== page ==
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(Feeling) at Home in America with Lucille Clifton by Camille Dungy

This is part of a series of posts in which Camille Dungy explores, through close readings of five poems, “what home might and might not mean.”

[in the inner city]

by Lucille Clifton

in the inner city
or
like we call it
home
we think a lot about uptown
and the silent nights
and the houses straight as
dead men
and the pastel lights
and we hang on to our no place
happy to be alive
in the inner city
or
like we call it
home

From The Collected Poems of Lucille Clifton 1965-2010
BOA Editions, 2012

The poet Lucille Clifton used to say she intended for her poems to “comfort the afflicted and to afflict the comfortable.” She began (and also ended) the first poem in her first book with the lines:

 

in the inner city
or
like we call it
home

 

I. Love. Those. Lines.

I love how Clifton casts nets of inclusion and exclusion simply by naming and then renaming her place in the world. And, also, her line breaks! I love her line breaks.

To make us look at the “inner city” all by itself.

To make us linger on that “or.” Making us pay attention to her coming refutation, pay attention to the possibilities inherent in the liminal moment before we learn the outcome of the contradiction. Making us think for the beat of the line break about what we might be about to discover.

To introduce the “we,” and to give that “we” a voice both with the mildly vernacular styling of the phrase “like we call it” and with the very fact that “we” are empowered with the ability to name or to “call” something what “we” choose. To write a “we” that is not a general collective first person, but is a specific plural first person that houses a particular set of bodies. To make it clear that some people feel welcomed into the space housed by this “we.” To set “home” off by itself. To establish that individual and singular home as that which “we” are empowered in naming.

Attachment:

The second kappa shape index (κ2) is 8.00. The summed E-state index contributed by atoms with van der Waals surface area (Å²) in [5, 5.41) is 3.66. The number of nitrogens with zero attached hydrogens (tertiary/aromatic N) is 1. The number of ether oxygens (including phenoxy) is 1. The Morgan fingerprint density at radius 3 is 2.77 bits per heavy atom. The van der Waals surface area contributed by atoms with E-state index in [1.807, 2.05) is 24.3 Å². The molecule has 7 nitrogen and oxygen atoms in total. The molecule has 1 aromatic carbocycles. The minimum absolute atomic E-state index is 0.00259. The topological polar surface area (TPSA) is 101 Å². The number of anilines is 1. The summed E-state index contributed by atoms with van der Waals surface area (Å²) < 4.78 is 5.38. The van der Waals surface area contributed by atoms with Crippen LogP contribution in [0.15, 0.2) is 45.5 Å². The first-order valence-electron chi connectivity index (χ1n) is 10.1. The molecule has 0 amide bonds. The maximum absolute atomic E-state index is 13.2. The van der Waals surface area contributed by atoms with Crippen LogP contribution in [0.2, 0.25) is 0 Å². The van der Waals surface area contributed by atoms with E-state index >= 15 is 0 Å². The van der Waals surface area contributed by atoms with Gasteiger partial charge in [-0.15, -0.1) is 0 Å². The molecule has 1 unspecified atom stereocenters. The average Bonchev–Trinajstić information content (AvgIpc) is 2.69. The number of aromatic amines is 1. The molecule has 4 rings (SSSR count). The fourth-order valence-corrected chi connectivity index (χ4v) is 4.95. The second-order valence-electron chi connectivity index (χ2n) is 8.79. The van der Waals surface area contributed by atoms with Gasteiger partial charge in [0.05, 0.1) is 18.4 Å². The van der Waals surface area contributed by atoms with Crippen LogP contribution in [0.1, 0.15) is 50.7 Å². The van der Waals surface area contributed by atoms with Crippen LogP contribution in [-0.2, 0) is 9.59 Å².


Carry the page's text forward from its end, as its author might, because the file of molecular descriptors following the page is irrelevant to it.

To repeat those four lines twice in a 15-line poem, meaning those lines take up more than half of the poem. Meaning I am that much closer to not being allowed to ignore her.

And then to do what she does in those seven fresh lines. (Fresh here meaning both new and sassy).

 

we think a lot about uptown

 

That line break gives us a moment to think that maybe the speaker is going to start wishing they lived in a different part of town.

 

and the silent nights

 

Nope. Maybe there’s neither regret nor envy here.

 

and the houses straight as

 

“Straight as…” what!!!?

 

dead men

Not sure I saw that coming!

 

and the pastel lights

Workshop talk often warns you against the use of adjectives. But “lights” are NOT the same as “pastel lights.” “[P]astel” is doing crucial work to open out this line!!!!

 

and we hang on to our no place
happy to be alive

 

Who wants to be one of those dead men!? Remember how we started this uptown section wondering about envy? Without repeating herself, Clifton makes me think about that other part of town again, but with a different set of perceptions.

To do all that she does (and more) in ten words (11 syllables), to move into the other parts of the poem (which occupy seven lines, concluding with the line “happy to be alive”), then to return to those ten words (11 syllables) again.

 

happy to be alive
in the inner city
or
like we call it
home

 

To end the poem as the poem has progressed, with no punctuation, no capitalization, no enforced visual hierarchies or divisions. To land the poem not on the pejorative “inner city” but on the self-claimed title “home.”

Wow.

To take Archibald MacLeish to town a little, this is a poem that both be’s and means. I think this is part of how a poet makes me feel at home in her world. Even if the home described by the poem isn’t my own. Or, even if the home the poem describes is a space that is conflicted and conflicting—or convicted and convicting.

Posted In: Close Readings